By far the most significant headline-grabbing development in 2017 and 2018 relates to the stunning rise of blockchain technology. The technology has the potential to dramatically transform practices in significant segments of the Ugandan economy.
Cryptocurrency is the most popular example that is intrinsically tied to blockchain technology. It is also the most controversial one. Nonetheless, blockchain technology itself is non-controversial, has worked flawlessly over the years and is being successfully applied to both financial and non-financial applications within Uganda.
Uganda continues to see a lot of growth in the cryptocurrency and blockchain industry. In the past year the country has hosted various blockchain conferences, we have witnessed a mushroom of blockchain associations and communities with a lot of support from government at cabinet level.
Ugandan President Yoweri Museveni has spoken positively about blockchain technology. At the Africa Blockchain conference held in May he said that there is a need “to look for a new technology of enabling things to move faster and new systems that go with it”.
Several crypto-to-fiat currency exchanges have been launched in Uganda, like BitPesa, Coin Pesa and Binanace Uganda. Binance is the the biggest fiat-to-crypto exchange by trade volume in the world. And some businesses like restaurants, hotels and shops accept payment in cryptocurrencies in Uganda.
The government of Uganda is also considering the use of blockchain in various ministries, such as the Ministry of Lands, where all properties in Uganda will be registered on the blockchain. This project is being led by Bitland Uganda in partnership with Bitland Global a land registry application on the blockchain that maintains tamper proof, immutable land records. We believe this process will spark a lot of growth in the real estate industry as it will get rid of the major ills that the industry has grappled with for a long time, such as fraud. Land title registration on the blockchain will mean transparent, tamper proof, fast and inexpensive transactions.
With the range of blockchain applications being implemented in Uganda, from enabling micropayment systems to digital identity management to smart contracts, there is no doubt that blockchain-based solutions can leapfrog traditional or non-existent technology infrastructures in the country and the continent at large. Such revolutionary developments are the drivers of a new era of more inclusive growth in which “no one is left behind”.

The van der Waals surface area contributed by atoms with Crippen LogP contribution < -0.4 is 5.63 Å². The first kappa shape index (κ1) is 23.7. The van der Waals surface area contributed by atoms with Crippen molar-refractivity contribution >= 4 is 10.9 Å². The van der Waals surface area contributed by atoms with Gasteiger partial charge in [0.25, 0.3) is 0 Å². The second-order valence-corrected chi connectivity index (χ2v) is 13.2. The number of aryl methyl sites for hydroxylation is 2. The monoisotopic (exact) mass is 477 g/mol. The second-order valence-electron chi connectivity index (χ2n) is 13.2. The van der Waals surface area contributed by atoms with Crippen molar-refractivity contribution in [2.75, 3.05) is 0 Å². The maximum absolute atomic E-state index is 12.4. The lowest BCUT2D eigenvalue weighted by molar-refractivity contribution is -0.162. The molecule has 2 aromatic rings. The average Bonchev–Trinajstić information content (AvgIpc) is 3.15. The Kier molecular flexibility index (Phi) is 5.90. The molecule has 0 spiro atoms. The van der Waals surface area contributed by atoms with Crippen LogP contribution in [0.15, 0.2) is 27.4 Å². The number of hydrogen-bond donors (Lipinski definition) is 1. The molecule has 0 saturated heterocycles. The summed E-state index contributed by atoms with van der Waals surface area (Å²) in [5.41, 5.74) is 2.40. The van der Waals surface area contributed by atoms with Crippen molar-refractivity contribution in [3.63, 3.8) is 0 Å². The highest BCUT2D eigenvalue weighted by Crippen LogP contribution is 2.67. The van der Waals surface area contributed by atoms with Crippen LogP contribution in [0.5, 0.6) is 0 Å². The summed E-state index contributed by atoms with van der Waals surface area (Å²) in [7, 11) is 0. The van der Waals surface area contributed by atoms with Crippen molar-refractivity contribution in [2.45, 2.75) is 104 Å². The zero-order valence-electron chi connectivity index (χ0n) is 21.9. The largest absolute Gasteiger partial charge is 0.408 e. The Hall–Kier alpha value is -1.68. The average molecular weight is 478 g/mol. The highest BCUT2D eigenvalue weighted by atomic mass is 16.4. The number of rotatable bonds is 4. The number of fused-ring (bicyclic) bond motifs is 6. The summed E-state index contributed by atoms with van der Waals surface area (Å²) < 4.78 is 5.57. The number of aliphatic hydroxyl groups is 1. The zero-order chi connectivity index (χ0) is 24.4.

Blockchain has facilitated an increase in cross-border transactions to the benefit of Uganda. Most African countries face a lot of difficulties with costly financial systems due to the various currencies, regulatory systems and exchange rates among African countries. However, blockchain has enabled, for example, flow of assets across borders at the lowest rates.
Blockchain has enabled Ugandan businesses to access global markets by removing barriers, such as intermediary banks, high costs, interminable waiting periods and regulatory restrictions.
The biggest challenge is the absence of a regulatory regime. Regulators and lawyers are still grappling with how to navigate the new technology. Luckily, Uganda is one of the few countries on the African continent whose government has shown willingness to embrace the technology. Most of the blockchain technologies and cryptocurrencies are not facing much resistance from regulators in Uganda, unlike in most countries across the continent.
Current status of policy and regulation
The Ugandan government is in the process of developing policy guidelines and encouraging industries to utilise the technology. Further, there is a need to review the existing Data Protection and Privacy Bill in the context of emerging new technologies.
The next decade will bring with it tremendous advancements in technological and economic artistry that cannot presently be envisioned, and nearly all of those innovations will need to be understood and analysed through a legal lens. The global blockchain and cryptocurrency community needs a strong, yet quickly adaptive base of legal understanding on which to build and blossom.
LEX Africa is an alliance of law firms with over 600 lawyers in 24 African countries formed in 1993. More information may be found at www.lexafrica.com.
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